First of all, I think it is important to make clear that all the works in the exhibition were produced over a period in which photography was undergoing rapid change. The beginning of my research is connected primarily with my experience as a graphic designer and artistic director. I worked a lot with images in my day job. In advertising and design, the photographs that surrounded me were almost perfect. I felt the need to look at other types of photograph, and my interest was immediately caught by some forms of imperfection. That was how I started, at the end of the nineties, between 1997 and 1998. Then, over the years, encouraged by the first edition of In Almost Every Picture (2002), I realized that I could also uncover real stories behind the series I was collecting. In this exhibition, you can see the whole of my history. Works like 24hrs (2011) and My Feet (2014) represent the age of the internet, when people are copying each other constantly and sharing the same modes of behavior. There has been a true Renaissance in photography, and it is now at its peak. Who knows, perhaps people will soon start taking less pictures, instead of adding to them? In my view, we have all turned into something of an editor: we are accustomed to seeing and working with so many images that we are obliged to make choices. Not just with regard to photography, in reality: we have to choose what to watch, what to listen to, what to read. In the case of the exhibition, what interests me is that people should stop to look for the meaning of the stories that each series brings with it, and start to observe things in a different way. Over the last twenty years, we have all been taught to consume photographs in the same way as we eat fast food.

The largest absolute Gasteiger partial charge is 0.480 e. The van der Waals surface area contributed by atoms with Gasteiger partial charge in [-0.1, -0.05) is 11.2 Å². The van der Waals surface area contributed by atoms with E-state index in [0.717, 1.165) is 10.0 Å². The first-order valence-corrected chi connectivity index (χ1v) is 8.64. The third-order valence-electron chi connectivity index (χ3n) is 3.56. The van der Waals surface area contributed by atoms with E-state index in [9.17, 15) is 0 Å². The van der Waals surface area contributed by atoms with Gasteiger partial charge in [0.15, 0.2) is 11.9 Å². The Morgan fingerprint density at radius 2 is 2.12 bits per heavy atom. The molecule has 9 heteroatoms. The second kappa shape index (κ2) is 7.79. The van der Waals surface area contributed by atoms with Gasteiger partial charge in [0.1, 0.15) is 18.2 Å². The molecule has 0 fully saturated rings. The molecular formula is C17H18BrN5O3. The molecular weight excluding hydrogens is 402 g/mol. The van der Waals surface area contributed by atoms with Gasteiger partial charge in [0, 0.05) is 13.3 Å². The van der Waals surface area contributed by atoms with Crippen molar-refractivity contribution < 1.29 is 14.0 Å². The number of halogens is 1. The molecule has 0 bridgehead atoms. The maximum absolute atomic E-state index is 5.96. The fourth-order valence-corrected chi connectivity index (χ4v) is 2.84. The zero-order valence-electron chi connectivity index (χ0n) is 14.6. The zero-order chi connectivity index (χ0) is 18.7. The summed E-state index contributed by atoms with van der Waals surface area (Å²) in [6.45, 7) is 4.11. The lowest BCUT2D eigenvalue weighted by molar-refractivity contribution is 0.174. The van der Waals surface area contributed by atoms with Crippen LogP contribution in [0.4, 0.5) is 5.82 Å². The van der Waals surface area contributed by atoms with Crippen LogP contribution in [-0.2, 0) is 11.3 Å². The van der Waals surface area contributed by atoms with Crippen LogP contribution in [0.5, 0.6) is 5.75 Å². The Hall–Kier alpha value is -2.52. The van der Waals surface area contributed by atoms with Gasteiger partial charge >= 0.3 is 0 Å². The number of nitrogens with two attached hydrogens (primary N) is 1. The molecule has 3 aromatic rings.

Your work has exposed you to a great variety of human behavior. Have you formed an opinion about why people feel the need to go on taking pictures?